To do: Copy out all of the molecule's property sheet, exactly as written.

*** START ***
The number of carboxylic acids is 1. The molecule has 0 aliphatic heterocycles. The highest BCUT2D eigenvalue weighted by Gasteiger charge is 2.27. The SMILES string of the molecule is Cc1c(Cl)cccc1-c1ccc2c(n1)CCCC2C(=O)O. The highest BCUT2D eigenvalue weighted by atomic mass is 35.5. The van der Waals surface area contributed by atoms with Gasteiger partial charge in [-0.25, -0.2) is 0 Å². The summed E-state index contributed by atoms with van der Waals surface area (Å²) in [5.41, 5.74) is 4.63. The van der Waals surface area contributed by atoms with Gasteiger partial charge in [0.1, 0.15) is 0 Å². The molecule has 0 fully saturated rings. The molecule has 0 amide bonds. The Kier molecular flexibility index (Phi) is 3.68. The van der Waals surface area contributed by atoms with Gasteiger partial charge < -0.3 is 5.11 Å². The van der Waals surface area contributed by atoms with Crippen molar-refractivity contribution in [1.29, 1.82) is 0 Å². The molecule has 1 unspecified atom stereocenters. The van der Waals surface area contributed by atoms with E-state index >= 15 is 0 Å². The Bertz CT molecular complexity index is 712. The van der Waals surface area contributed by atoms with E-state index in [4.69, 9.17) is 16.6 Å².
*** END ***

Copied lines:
The number of carboxylic acids is 1. The molecule has 0 aliphatic heterocycles. The highest BCUT2D eigenvalue weighted by Gasteiger charge is 2.27. The SMILES string of the molecule is Cc1c(Cl)cccc1-c1ccc2c(n1)CCCC2C(=O)O. The highest BCUT2D eigenvalue weighted by atomic mass is 35.5. The van der Waals surface area contributed by atoms with Gasteiger partial charge in [-0.25, -0.2) is 0 Å². The summed E-state index contributed by atoms with van der Waals surface area (Å²) in [5.41, 5.74) is 4.63. The van der Waals surface area contributed by atoms with Gasteiger partial charge in [0.1, 0.15) is 0 Å². The molecule has 0 fully saturated rings. The molecule has 0 amide bonds. The Kier molecular flexibility index (Phi) is 3.68. The van der Waals surface area contributed by atoms with Gasteiger partial charge < -0.3 is 5.11 Å². The van der Waals surface area contributed by atoms with Crippen molar-refractivity contribution in [1.29, 1.82) is 0 Å². The molecule has 1 unspecified atom stereocenters. The van der Waals surface area contributed by atoms with E-state index >= 15 is 0 Å². The Bertz CT molecular complexity index is 712. The van der Waals surface area contributed by atoms with E-state index in [4.69, 9.17) is 16.6 Å².